I believe that something is either right or wrong irrespective of the individual who said it. My point is quoting Huxley was to establish an idea. My point is citing him was to avoid criticisms of plagiarism.

7. “it far more dangerous that people like you want a nation devoid of the civilizing effects of organized religion, and choose to condemn those of us who participate in a religion and wish us diminished rights of political participation.”

I went over my earlier posts and at no point did I say that someone did not have the RIGHT to vote for or participate in support of whom they want as far as representation (whether I hold them ethically culpable is a different matter). Actually, this touches on a paradox…that liberal democracy can produce illiberal outcomes. Take my earlier example of black civil rights in the South.
a. Did racists have the right to vote for racists legislators? Yes
b. Did racists legislators have the power to pass racists laws? Yes
c. Did the enactment and enforcement of racist laws violate the rights of blacks in the South? YES
d. Was a separate entity, in this case the courts, correct in defying the will of the majority by (eventually) voiding racist laws? Yes. They would have been correct in doing so, even if they had not.

Majorities are afforded a great deal of power (resource allocation, whether to go to war, ect…). The unjustified discrimination against a minority group is not one of them. The Founding Fathers did not want or seek unchecked majority rule. This is why they set up our government as a republic rather than a direct democracy, and why they developed a system of checks and balances inherent in our system. Of course, something is not necessarily correct because the Founding Fathers did so, but I believe in this case they were correct.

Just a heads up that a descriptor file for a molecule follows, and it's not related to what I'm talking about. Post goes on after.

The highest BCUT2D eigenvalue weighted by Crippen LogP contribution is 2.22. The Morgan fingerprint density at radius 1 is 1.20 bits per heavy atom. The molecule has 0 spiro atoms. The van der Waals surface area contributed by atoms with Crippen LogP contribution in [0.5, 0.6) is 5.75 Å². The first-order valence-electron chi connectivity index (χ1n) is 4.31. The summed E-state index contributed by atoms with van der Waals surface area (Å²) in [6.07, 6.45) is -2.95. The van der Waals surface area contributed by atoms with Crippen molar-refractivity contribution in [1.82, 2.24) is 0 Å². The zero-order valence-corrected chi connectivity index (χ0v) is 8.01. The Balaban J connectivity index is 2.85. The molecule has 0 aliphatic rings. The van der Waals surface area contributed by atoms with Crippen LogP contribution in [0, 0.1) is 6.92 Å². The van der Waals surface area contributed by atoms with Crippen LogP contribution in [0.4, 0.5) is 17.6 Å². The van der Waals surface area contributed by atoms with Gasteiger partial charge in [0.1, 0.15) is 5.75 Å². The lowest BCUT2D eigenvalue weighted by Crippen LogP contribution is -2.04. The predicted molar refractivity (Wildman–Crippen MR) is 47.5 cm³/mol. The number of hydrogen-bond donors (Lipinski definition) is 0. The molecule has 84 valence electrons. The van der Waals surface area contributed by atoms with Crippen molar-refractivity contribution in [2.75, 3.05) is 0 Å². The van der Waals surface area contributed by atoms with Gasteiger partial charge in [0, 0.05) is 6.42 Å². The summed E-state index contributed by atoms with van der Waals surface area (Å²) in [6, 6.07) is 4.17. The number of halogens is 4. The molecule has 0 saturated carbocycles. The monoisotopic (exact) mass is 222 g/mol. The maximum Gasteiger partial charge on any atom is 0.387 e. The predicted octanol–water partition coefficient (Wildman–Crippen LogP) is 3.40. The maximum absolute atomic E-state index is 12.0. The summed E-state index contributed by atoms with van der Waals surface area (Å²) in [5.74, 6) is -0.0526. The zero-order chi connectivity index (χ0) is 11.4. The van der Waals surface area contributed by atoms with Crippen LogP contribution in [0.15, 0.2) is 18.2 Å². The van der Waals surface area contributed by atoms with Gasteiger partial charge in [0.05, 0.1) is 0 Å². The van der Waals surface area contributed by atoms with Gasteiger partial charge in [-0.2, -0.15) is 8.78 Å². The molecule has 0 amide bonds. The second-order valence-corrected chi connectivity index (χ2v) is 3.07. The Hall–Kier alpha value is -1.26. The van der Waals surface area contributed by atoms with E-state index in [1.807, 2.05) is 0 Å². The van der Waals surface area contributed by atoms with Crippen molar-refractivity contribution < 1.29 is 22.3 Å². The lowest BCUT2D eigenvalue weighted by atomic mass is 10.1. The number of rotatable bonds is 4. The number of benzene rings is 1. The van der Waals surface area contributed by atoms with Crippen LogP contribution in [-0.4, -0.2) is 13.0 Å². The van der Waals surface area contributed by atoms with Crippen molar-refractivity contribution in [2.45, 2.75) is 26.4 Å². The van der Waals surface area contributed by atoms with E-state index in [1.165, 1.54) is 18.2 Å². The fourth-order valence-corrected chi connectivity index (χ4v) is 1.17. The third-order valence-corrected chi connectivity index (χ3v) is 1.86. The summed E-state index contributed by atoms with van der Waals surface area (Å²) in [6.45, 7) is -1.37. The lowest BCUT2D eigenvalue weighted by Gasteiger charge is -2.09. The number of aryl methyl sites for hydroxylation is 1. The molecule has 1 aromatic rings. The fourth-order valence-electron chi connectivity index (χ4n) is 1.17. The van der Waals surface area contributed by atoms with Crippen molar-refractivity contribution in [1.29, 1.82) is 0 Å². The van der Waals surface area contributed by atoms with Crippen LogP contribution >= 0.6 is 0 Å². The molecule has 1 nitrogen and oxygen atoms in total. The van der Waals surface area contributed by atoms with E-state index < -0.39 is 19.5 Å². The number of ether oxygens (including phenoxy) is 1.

In so far as the civilizing effects of religion, I find it at best a mixed bag. Religious extravagance has given us everything from the Spanish Inquisition to extremist violence in the Middle East. That’s not to say that “hard” atheism (i.e. there is no God) with its association to Stalinism has gone unscathed (though I would argue that this, at least in it’s infancy, was yet another example of an utopian idea imposed on a society instead of allowing individuals to derive their own conclusions). In general, I see the progress that has been made in statecraft and ethics since the Renaissance as a movement away from the religious, economic, and political homogeny of the Middle Ages and towards reason, science, and individual rights.

8. “You make the common cannard about ‘religious conservatives’--that they're all trying to force religion down your throat. Get over it--it ain't happenin'. You have every right not to participate in any religion”